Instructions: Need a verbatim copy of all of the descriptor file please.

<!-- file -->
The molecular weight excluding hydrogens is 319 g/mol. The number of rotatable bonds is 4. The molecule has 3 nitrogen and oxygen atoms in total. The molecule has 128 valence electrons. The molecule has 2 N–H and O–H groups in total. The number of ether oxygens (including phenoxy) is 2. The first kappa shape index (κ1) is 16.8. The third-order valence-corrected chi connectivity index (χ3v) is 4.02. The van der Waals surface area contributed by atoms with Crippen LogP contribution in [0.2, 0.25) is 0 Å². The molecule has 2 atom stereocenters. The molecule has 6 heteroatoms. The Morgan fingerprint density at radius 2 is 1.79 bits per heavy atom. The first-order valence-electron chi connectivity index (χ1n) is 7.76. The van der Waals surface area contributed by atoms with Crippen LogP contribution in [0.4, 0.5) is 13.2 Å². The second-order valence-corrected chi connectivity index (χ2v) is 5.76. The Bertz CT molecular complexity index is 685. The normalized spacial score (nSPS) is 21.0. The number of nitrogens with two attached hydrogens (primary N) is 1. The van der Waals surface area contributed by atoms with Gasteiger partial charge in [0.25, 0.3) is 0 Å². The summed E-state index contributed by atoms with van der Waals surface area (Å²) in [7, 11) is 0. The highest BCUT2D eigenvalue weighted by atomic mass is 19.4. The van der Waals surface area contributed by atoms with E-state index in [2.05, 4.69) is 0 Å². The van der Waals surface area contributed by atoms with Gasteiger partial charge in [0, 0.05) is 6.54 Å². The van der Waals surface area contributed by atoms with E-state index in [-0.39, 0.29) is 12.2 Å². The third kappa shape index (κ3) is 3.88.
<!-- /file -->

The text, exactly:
The molecular weight excluding hydrogens is 319 g/mol. The number of rotatable bonds is 4. The molecule has 3 nitrogen and oxygen atoms in total. The molecule has 128 valence electrons. The molecule has 2 N–H and O–H groups in total. The number of ether oxygens (including phenoxy) is 2. The first kappa shape index (κ1) is 16.8. The third-order valence-corrected chi connectivity index (χ3v) is 4.02. The van der Waals surface area contributed by atoms with Crippen LogP contribution in [0.2, 0.25) is 0 Å². The molecule has 2 atom stereocenters. The molecule has 6 heteroatoms. The Morgan fingerprint density at radius 2 is 1.79 bits per heavy atom. The first-order valence-electron chi connectivity index (χ1n) is 7.76. The van der Waals surface area contributed by atoms with Crippen LogP contribution in [0.4, 0.5) is 13.2 Å². The second-order valence-corrected chi connectivity index (χ2v) is 5.76. The Bertz CT molecular complexity index is 685. The normalized spacial score (nSPS) is 21.0. The number of nitrogens with two attached hydrogens (primary N) is 1. The van der Waals surface area contributed by atoms with Gasteiger partial charge in [0.25, 0.3) is 0 Å². The summed E-state index contributed by atoms with van der Waals surface area (Å²) in [7, 11) is 0. The highest BCUT2D eigenvalue weighted by atomic mass is 19.4. The van der Waals surface area contributed by atoms with E-state index in [2.05, 4.69) is 0 Å². The van der Waals surface area contributed by atoms with Gasteiger partial charge in [0, 0.05) is 6.54 Å². The van der Waals surface area contributed by atoms with E-state index in [-0.39, 0.29) is 12.2 Å². The third kappa shape index (κ3) is 3.88.